At a time when far too many Americans are unemployed and far too many struggle to make ends meet, why are we adding over one million new immigrants and hundreds of thousands of guest workers every year? Why are we issuing millions of visas to the poorest, uneducated, least developed nations to compete with poor Americans?  If we want to tackle climate change, why are we multiplying the carbon footprint of nearly 100 million people by 500 times?  If we want to provide more opportunities for African Americans, why are we flooding our labor markets with unskilled labor?

We need to rethink our immigration policies and have a thoughtful discussion on how they can best strengthen our nation, economy, and future.  We need to educate people on the numbers and impact of immigration, beyond the talking points by many politicians, 30-second debate responses, and cable news anchors.  If we really want to make a difference on income inequality, climate change, and civil rights, the first step is to reduce our immigration levels.

The author of this guest opinion is a federal policy analyst.

How About Real Protection for the American Worker?

In a speech given at a Labor Day rally, Hillary Clinton threatened to send American employers to jail for “wage theft” and praised President Obama for promoting “paid family leave”:

“I was very proud that President Obama said today he is going to require federal contractors to provide seven days of earned paid sick leave… And he’s going to fight for paid family leave, something that I’ve been fighting for for 30 years and we’re going to get it done.”

How about we also defend the American worker by revisiting our immigration policy and by holding American employers accountable?

worker-635755_640We summarized in an issue brief Harvard economist George Borjas’ input on how immigration affects the American worker. Look at it from a supply and demand perspective, he said: immigration’s supply of workers leads to the price of labor going down. Conversely, in sectors of the labor market that are not significantly affected by the influx of immigrant workers, the price of labor goes up. What Borjas teaches us is that the presence of low-skilled immigrant workers tends to lower the wages of American low-skilled workers. So, if we cared about the well-being of low-skilled American workers who are being hurt by additional competition, our immigration policy would be geared towards minimizing or stopping the entry of low-skilled immigrants.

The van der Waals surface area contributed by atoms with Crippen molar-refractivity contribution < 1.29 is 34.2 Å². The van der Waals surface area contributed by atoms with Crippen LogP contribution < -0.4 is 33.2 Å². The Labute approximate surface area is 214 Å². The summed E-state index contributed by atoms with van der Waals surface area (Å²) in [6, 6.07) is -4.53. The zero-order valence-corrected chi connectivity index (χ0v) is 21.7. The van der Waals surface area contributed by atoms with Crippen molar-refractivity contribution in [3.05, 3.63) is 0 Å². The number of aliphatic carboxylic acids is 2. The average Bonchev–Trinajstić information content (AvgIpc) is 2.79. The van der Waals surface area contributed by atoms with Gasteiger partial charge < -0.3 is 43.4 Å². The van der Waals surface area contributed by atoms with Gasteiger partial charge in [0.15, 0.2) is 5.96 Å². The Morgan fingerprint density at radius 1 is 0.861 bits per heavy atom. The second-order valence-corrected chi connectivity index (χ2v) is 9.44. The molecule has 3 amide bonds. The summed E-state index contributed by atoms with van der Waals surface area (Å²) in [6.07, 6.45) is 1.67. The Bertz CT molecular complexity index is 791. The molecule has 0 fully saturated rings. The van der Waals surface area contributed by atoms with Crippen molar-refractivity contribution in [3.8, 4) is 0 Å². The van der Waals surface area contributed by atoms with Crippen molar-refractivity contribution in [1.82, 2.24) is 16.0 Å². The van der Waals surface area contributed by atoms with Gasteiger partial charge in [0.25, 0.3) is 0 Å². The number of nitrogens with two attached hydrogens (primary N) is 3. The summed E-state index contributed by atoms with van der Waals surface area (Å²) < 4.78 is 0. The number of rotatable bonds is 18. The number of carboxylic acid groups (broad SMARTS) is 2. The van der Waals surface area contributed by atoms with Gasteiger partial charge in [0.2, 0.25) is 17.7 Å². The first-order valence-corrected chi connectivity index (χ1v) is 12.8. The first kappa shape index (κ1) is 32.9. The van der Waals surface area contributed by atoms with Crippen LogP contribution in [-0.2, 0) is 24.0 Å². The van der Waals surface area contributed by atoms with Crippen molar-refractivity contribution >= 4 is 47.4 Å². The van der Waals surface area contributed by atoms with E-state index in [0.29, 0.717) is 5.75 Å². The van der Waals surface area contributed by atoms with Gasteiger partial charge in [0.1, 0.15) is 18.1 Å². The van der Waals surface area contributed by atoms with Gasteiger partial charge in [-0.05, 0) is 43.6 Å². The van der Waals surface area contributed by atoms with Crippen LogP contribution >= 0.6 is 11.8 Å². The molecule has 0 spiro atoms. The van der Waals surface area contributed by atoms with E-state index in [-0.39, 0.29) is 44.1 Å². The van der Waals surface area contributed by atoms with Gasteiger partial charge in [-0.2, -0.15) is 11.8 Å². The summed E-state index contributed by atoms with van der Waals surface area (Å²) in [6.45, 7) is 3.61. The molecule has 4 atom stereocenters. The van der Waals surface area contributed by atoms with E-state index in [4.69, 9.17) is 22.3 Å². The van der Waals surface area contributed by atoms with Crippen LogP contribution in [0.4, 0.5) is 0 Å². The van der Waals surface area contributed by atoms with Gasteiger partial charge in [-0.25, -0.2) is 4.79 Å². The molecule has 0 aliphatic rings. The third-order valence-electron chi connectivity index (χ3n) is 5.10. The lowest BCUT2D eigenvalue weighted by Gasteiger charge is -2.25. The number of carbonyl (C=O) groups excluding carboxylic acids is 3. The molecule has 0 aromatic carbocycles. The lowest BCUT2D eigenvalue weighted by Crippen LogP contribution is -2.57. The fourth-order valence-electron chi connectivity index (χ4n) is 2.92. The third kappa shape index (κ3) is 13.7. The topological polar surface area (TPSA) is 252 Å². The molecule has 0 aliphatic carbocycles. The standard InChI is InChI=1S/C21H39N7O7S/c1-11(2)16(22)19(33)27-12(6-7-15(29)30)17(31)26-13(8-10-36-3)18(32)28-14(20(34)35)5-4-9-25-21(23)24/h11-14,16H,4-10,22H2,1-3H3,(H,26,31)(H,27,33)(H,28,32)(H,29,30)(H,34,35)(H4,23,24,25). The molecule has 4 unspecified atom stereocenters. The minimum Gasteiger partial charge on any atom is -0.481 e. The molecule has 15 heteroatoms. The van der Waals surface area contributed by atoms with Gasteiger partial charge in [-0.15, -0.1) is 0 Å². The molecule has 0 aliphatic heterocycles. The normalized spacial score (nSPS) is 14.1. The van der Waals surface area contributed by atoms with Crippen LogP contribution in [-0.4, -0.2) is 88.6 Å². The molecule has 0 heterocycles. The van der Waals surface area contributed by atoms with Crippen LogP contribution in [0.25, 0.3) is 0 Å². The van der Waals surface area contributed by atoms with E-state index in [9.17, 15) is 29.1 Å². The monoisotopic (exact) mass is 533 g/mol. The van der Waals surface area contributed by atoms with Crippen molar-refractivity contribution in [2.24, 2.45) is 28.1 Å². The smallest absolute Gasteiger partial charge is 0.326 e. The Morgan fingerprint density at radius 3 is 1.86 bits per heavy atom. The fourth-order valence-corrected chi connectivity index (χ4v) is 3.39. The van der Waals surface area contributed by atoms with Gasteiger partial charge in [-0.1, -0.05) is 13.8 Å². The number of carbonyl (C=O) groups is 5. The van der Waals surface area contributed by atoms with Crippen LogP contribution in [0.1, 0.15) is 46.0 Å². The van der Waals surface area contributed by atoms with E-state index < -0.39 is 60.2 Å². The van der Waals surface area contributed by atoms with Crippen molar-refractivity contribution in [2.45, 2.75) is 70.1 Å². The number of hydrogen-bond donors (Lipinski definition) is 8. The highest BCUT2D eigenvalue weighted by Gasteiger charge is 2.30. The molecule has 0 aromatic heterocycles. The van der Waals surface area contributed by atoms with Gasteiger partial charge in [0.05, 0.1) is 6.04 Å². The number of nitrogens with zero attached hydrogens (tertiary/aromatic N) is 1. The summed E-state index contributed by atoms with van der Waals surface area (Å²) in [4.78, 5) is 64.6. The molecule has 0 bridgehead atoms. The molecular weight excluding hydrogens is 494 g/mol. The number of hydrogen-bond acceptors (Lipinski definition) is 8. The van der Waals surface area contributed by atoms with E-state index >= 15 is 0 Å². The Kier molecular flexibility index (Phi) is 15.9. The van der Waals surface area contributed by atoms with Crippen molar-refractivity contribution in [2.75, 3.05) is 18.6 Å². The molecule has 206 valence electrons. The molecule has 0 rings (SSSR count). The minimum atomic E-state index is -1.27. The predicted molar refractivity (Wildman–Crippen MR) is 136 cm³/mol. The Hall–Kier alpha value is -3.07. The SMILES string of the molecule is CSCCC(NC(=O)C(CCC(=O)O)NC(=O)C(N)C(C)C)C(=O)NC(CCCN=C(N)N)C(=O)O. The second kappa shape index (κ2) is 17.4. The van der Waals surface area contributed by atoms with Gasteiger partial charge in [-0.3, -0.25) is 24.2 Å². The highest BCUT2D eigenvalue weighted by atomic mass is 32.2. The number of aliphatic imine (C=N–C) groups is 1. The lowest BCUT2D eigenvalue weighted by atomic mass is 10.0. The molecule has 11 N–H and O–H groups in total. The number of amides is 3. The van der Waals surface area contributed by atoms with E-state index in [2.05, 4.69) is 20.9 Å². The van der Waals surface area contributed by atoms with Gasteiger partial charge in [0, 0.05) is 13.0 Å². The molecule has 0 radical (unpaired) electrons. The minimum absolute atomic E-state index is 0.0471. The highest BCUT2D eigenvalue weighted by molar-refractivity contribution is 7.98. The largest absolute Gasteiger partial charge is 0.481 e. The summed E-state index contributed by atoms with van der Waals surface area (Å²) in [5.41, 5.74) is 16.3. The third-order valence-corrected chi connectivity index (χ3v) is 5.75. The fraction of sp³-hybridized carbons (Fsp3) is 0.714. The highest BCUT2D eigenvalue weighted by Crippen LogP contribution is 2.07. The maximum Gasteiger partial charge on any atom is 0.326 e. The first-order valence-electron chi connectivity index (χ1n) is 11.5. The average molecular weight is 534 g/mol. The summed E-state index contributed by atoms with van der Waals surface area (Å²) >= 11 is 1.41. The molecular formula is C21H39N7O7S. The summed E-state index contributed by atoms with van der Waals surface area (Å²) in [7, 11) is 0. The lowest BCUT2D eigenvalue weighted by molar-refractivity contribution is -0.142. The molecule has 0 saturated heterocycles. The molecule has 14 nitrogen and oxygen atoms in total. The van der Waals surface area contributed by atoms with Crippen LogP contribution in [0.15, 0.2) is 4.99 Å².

We also need to be tough on employers, but not the way Mrs. Clinton suggested. We must sanction employers who employ illegal aliens. One way to do that is by making the E-Verify program mandatory nationwide. This would limit the job magnet and empower states to impose penalties against employers who break the law by hiring illegal aliens.

We at FAIR are committed to protecting the American worker, not just on Labor Day but every day. As we noted in our small guide to making a case for real immigration reform, our primary concern is the well-being of America’s native workforce—especially our most vulnerable citizens who are hurt the most by additional competition from low-skilled immigrants.

After all, stopping “wage theft” or promoting “paid family leave” does not help those who do not have a job.

Presidential Candidate Spills Democratic Party’s Secrets

Presidential candidate Lincoln Chafee is giving the Democratic Party a headache and it’s not because he has consistently been the lowest-polling contender on the right.

While speaking at the Democratic National Committee’s summer meeting last week, the former Rhode Island governor and U.S. senator shared a little too much about why he believes Democrats support amnesty.